AMARILLO A classic New Year’s resolution is to work on getting healthier. This New Year, maybe Medicare can help.
Beginning in 2005, new Medicare beneficiaries will be able to access a broader range of preventive care procedures, including some for heart disease and diabetes, according to Health and Human Services Secretary Tommy G. Thompson.
These changes, in fact, have been planned for a while.
“These are changes that went into effect with the Medicare Prescription Drug Improvement and Modernization Act of 2003,” said Andrew B. Crocker, Texas Cooperative Extension program specialist in gerontology and health.
With new benefits comes a new name “Medicare Advantage,” which was previously known as Medicare + Choice or Medicare Part C, Crocker said.
Medicare was originally available in two parts, Crocker explained:
- Medicare Part A covers inpatient care for hospitals and skilled nursing facilities. Part A also helps cover hospice care and some home health care, he said.
“Most people don’t pay monthly for Part A because they or their spouse paid into Medicare for at least 40 quarters.”
- Medicare Part B helps cover doctor services and outpatient care. Part B also covers some other medical services that Part A does not, such as physical and occupational therapists when medically necessary, Crocker said.
“Part B coverage also covers the screening (programs) and shots that Medicare provides.”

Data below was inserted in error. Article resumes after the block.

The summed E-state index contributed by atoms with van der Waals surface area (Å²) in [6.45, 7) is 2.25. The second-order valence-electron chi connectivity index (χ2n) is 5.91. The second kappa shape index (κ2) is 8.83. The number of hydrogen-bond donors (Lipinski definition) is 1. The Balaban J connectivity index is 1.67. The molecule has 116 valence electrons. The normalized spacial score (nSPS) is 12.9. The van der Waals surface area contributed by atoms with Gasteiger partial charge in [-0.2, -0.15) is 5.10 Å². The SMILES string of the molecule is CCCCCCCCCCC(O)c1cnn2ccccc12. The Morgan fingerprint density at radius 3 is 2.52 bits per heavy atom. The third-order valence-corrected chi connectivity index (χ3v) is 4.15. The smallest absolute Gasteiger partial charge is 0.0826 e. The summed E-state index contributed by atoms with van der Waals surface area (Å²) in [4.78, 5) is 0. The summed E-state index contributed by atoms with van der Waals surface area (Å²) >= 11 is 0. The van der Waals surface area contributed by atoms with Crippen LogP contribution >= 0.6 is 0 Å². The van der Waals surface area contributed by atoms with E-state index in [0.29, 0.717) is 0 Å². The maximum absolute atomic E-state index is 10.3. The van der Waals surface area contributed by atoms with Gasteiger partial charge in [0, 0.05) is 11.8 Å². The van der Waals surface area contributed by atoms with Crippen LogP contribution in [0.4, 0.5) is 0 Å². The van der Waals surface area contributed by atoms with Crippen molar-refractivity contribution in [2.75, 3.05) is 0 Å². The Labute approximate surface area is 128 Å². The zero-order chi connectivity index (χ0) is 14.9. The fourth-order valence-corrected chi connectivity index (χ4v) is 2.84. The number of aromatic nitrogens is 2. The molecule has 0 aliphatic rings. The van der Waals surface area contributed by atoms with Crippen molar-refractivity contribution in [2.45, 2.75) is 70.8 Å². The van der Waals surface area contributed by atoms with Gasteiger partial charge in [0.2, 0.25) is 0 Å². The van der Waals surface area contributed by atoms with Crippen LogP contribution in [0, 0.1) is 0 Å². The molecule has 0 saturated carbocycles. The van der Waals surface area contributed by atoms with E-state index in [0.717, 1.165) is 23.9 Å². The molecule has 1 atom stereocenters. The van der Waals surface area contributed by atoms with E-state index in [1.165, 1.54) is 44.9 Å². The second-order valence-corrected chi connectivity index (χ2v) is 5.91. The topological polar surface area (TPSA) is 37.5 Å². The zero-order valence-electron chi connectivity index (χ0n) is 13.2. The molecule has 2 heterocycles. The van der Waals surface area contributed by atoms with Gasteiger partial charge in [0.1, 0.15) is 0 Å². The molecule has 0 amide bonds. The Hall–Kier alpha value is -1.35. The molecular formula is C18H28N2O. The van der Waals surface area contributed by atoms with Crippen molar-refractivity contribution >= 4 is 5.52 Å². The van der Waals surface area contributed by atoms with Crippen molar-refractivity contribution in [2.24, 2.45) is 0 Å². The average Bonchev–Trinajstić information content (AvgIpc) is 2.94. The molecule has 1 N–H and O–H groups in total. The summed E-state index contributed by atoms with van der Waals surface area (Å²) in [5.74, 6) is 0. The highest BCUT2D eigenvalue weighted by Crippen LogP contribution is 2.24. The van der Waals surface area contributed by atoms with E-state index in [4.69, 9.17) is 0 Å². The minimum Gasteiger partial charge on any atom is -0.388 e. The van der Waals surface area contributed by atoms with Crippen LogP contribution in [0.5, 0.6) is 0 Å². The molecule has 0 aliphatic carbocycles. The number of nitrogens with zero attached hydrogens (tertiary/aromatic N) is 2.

Coverage under Medicare Part B is optional, he said. Beneficiaries pay a monthly premium which can be deducted from Social Security checks if desired.
“Together, these two parts comprise what is known as Original Medicare’,” Crocker said, which is the traditional fee-for-service Medicare plan available nationwide.
“You can see any doctor or provider without a referral as long as he or she accepts Medicare.”
The new Medicare Advantage Plans require beneficiaries to be enrolled in both Part A and Part B.
“You may pay lower co-payments and get extra benefits, but you are more limited as to choice in health provider,” Crocker said. “Medicare Advantage Plans are structured to work more like an HMO (Health Maintenance Organization) or PPO (Preferred Provider Organization). You have a primary physician and are referred to other health providers (when needed).”
In addition to covering more preventive medical procedures, this new plan is designed to offer new enrollees more access to health education services too. Some of these services provide information on healthful diets, proper exercise and quitting smoking.
Medicare beneficiaries who enroll after Jan. 1, 2005, will receive a “Welcome to Medicare” physical examination, Crocker said.
“New enrollees in Medicare Part B will receive a one-time physical examination to document height, weight, blood pressure, baseline EKG and some education and counseling,” he said.
“Existing Part B beneficiaries do not receive this benefit just those enrolling after Jan. 1, 2005.”
Added to that will be the availability of new tests including cardiovascular blood work to check for lipids, cholesterol and triglycerides, and a fasting plasma glucose test for diabetes screening, he said.
Those already enrolled in Medicare Part B have access to medical procedures such as bone mass measurements, colorectal cancer screenings, diabetes training, mammograms, Pap tests and pelvic exams, prostrate cancer screenings and vaccinations for flu, pneumonia and hepatitis B, Crocker said.
For more information on Medicare and its new options, visit the Web at http://www.medicare.gov/